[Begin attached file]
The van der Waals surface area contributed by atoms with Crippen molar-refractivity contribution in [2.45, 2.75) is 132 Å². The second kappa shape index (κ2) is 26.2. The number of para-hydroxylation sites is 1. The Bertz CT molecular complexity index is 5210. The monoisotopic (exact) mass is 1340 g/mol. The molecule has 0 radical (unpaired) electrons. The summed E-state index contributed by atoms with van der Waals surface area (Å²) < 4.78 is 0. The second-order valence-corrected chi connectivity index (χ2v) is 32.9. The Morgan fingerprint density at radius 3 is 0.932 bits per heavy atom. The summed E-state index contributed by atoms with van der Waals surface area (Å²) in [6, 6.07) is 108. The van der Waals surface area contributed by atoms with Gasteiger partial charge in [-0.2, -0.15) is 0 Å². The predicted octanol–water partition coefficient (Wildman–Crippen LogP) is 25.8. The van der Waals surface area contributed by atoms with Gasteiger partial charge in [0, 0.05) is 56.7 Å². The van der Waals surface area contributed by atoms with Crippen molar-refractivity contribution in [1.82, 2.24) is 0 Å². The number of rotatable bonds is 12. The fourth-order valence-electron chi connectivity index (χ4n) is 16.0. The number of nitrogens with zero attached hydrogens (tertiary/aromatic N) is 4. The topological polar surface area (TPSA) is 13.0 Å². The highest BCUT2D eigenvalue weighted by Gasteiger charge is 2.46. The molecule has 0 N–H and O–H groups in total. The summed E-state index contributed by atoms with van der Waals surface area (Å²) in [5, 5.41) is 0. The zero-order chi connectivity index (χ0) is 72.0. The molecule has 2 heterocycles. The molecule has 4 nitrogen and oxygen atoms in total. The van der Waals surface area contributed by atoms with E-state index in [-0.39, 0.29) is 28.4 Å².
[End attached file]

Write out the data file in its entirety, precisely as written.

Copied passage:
The van der Waals surface area contributed by atoms with Crippen molar-refractivity contribution in [2.45, 2.75) is 132 Å². The second kappa shape index (κ2) is 26.2. The number of para-hydroxylation sites is 1. The Bertz CT molecular complexity index is 5210. The monoisotopic (exact) mass is 1340 g/mol. The molecule has 0 radical (unpaired) electrons. The summed E-state index contributed by atoms with van der Waals surface area (Å²) < 4.78 is 0. The second-order valence-corrected chi connectivity index (χ2v) is 32.9. The Morgan fingerprint density at radius 3 is 0.932 bits per heavy atom. The summed E-state index contributed by atoms with van der Waals surface area (Å²) in [6, 6.07) is 108. The van der Waals surface area contributed by atoms with Gasteiger partial charge in [-0.2, -0.15) is 0 Å². The predicted octanol–water partition coefficient (Wildman–Crippen LogP) is 25.8. The van der Waals surface area contributed by atoms with Gasteiger partial charge in [0, 0.05) is 56.7 Å². The van der Waals surface area contributed by atoms with Crippen molar-refractivity contribution in [1.82, 2.24) is 0 Å². The number of rotatable bonds is 12. The fourth-order valence-electron chi connectivity index (χ4n) is 16.0. The number of nitrogens with zero attached hydrogens (tertiary/aromatic N) is 4. The topological polar surface area (TPSA) is 13.0 Å². The highest BCUT2D eigenvalue weighted by Gasteiger charge is 2.46. The molecule has 0 N–H and O–H groups in total. The summed E-state index contributed by atoms with van der Waals surface area (Å²) in [5, 5.41) is 0. The zero-order chi connectivity index (χ0) is 72.0. The molecule has 2 heterocycles. The molecule has 4 nitrogen and oxygen atoms in total. The van der Waals surface area contributed by atoms with E-state index in [-0.39, 0.29) is 28.4 Å².